How much should the federal government rely on this energy source in the next five years?
Should rely more on this energy source
Should rely less on this energy source
– less
Natural gas
Biofuels, ethanol
Public Opinion on US Energy/Environmental Policy – December 2014 – Hart Research for Center for American Progress
Page 2
Hart Research Associates
2) Anti-environment proposals from the new Congress are out of touch with
public opinion. Progressives can defeat these attacks on the environment
by describing the impact of these proposals on America’s clean air,
drinking water, and prized public lands, and by calling attention to efforts
to export more American oil to foreign countries.
 More than two in three voters oppose a number of proposals under
consideration by the Congress, and the intensity of voters’ opposition is strong,
especially among Democrats and independents. Opposition is strongest
against Congress’s proposals to weaken protections for our drinking water
supplies and clean air (78% oppose, including 63% who strongly oppose).
 Attacks on national parks, national forests, and national public lands strike a
nerve with voters; in fact, three in four of the most objectionable proposals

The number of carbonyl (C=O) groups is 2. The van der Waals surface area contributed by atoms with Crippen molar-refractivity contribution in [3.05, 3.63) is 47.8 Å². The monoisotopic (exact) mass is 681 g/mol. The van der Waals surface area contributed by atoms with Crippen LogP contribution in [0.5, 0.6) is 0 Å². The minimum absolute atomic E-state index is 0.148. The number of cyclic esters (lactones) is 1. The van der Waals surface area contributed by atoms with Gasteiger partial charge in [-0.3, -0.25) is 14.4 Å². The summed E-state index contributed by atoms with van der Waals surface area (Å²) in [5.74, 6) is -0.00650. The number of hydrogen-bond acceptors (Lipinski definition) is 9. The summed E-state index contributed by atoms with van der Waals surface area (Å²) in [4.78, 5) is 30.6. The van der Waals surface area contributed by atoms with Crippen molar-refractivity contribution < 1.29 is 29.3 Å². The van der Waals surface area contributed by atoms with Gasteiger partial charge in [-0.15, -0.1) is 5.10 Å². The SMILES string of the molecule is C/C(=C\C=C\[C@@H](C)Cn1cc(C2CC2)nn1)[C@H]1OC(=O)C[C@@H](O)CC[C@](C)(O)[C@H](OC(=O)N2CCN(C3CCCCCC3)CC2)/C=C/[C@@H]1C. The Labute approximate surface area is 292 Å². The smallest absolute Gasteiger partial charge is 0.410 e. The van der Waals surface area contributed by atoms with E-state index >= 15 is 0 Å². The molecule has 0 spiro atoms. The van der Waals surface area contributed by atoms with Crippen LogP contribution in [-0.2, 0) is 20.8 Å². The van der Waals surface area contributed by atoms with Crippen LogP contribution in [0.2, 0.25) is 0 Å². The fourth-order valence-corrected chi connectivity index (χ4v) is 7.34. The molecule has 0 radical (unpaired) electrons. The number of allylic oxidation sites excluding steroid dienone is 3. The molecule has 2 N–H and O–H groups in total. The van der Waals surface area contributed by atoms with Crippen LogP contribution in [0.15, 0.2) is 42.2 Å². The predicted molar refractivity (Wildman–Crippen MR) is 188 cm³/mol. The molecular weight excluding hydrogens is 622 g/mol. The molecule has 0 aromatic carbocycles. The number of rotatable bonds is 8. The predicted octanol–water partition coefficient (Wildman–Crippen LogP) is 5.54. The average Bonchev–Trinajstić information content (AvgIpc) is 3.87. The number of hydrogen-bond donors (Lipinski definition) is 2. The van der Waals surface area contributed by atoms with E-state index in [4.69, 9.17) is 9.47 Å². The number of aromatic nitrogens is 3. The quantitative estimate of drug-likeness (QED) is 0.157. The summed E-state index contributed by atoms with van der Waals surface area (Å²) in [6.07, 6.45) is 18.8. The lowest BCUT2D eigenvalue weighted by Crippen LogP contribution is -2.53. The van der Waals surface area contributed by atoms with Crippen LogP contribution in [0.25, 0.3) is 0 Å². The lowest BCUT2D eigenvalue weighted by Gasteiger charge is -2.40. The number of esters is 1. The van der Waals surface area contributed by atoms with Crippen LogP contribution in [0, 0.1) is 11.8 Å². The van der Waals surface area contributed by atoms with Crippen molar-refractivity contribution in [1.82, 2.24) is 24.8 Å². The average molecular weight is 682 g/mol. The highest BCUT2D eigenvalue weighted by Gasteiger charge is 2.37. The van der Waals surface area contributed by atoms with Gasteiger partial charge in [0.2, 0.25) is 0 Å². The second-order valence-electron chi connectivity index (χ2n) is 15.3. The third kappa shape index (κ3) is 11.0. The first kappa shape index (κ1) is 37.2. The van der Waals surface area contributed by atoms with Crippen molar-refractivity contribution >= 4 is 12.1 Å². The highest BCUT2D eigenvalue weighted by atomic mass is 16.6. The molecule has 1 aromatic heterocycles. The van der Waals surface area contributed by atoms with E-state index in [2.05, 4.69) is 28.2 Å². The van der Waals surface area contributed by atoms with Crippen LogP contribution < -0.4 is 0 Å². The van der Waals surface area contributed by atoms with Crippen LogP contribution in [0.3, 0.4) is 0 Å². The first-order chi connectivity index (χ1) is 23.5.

concern public land. Large majorities of voters oppose selling national forests
or public lands to help balance the budget (73%), allowing drilling in highly
valued recreation areas and national parks (71%), and stopping the creation
of new national parks, wilderness areas, and monuments (69%).
Voters strongly oppose numerous proposals the new
Congress is expected to take up.
Strongly oppose this proposal Republicans are considering
Somewhat oppose proposal
Weaken protections for our drinking water supplies and clean air
Sell some national forests or public lands to help balance the budget
Allow drilling for oil/gas on highly valued recreation lands, national forests/national parks
Stop creation of new national parks, wilderness areas, and monuments